Tuesday, October 31, 2017

SQL Tips: Exploring Agent_Datetime Function

Introduction


Recently there was a discussion in one of the forums which helped me to learn about a function which has been there for a long time  in SQLServer and had eluded my knowledge till now.
This article explains on the details of the function along with the common use cases.

Agent_Datetime 

The function of interest is agent_datetime.
It resides in the msdb database of a SQLServer instance and accepts two arguments. First argument would be an eight digit integer which represents date portion of a datetime value. The second argument would be a six digit integer representing the time part of the datetime value in hours,minutes and seconds format.

The function can be invoked as below

Select msdb.dbo.agent_datetime(20171027,231134)

The result would be as below



As you see it created a datetime value 2017-10-27 23:11:34.000 from the two integer values passed.

Background

There is a clear intention behind naming the function as Agent_Datetime and placing it within the msdb database.
The function is not officially documented and is basically used internally for converting the date and time values related to sql jobs from msdb system tables.

Use Cases

1. Get SQL Agent related datetime values from integer based columns in msdb catalog objects

There are few columns like for ex. rundate and runtime in sysjobhistory table which represented a date value stored as integer internally.
So query like below



SELECT j.name,dbo.agent_datetime(jh.run_date,jh.run_time) AS RunDate
FROM dbo.sysjobs j
JOIN dbo.sysjobhistory jh
ON jh.job_id = j.job_id

Will give you the list of jobs with their run dates in proper datetime format from msdb database.

2. Generic use to generate datetime values from integer based date and time fields

Though the function is created in msdb we're free to use it in our user databases to merge integer based date and time values to a proper datetime value.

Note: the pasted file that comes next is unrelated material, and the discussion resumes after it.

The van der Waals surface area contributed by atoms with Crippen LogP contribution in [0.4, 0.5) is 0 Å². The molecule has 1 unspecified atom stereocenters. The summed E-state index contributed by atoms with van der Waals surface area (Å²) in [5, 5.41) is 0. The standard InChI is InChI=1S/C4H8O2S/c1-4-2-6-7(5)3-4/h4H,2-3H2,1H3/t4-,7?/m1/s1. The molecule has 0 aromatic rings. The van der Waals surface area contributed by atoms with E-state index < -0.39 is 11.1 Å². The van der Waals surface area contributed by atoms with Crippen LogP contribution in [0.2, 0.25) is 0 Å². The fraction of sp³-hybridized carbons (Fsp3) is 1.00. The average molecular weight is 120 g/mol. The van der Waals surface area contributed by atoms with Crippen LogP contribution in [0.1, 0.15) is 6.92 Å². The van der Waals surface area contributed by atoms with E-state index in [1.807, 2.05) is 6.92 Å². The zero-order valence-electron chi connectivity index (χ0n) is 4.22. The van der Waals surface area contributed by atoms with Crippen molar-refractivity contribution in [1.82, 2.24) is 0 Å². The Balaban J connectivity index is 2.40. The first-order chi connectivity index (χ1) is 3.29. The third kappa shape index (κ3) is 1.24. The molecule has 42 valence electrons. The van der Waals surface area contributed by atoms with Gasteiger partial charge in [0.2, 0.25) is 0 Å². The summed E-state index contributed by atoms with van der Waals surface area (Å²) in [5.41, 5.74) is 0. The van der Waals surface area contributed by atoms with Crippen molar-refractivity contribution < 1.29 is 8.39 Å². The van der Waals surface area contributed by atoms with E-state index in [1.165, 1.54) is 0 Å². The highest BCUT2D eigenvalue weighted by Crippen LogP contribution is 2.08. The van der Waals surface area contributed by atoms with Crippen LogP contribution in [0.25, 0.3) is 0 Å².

As an illustration see the below


The above screenshot shows three different illustrations regarding use of agent_datetime function with different types of arguments.
The first example passes 8 digit date and 6 digit time based integer values and merges them into a proper datetime value.
The second examples shows what happens when you pass a 4 digit integer value for the time part instead of the expected 6 digits. The function will interpret it in the format mm:ss and returns merged date with the minute and seconds value. If you have only hour and minute parts make sure you pass it in hhmm00 format (i.e adding 0s for the missing seconds)
The final illustration depicts the case where you've only a date part to pass. In this case, you need to pass a default value of '' for the time part when you invoke the agent_datetime function. The function will return full datetime value with time part being default (00:00:00)


Conclusion

As seen from the illustrations above the msdb.dbo.agent_datetime scalar function can be used to generate proper datetime values from two separate integer based date and time values. It can be used for sql agent based catalog queries in msdb as well as for the queries in other databases. 

The only caveat is that since its undocumented its better to refrain from using this on production code especially for the cases where we want the query to be run periodically. 
For adhoc querying we shall use the function as a quick way to generate datetime values from integer date and time equivalents.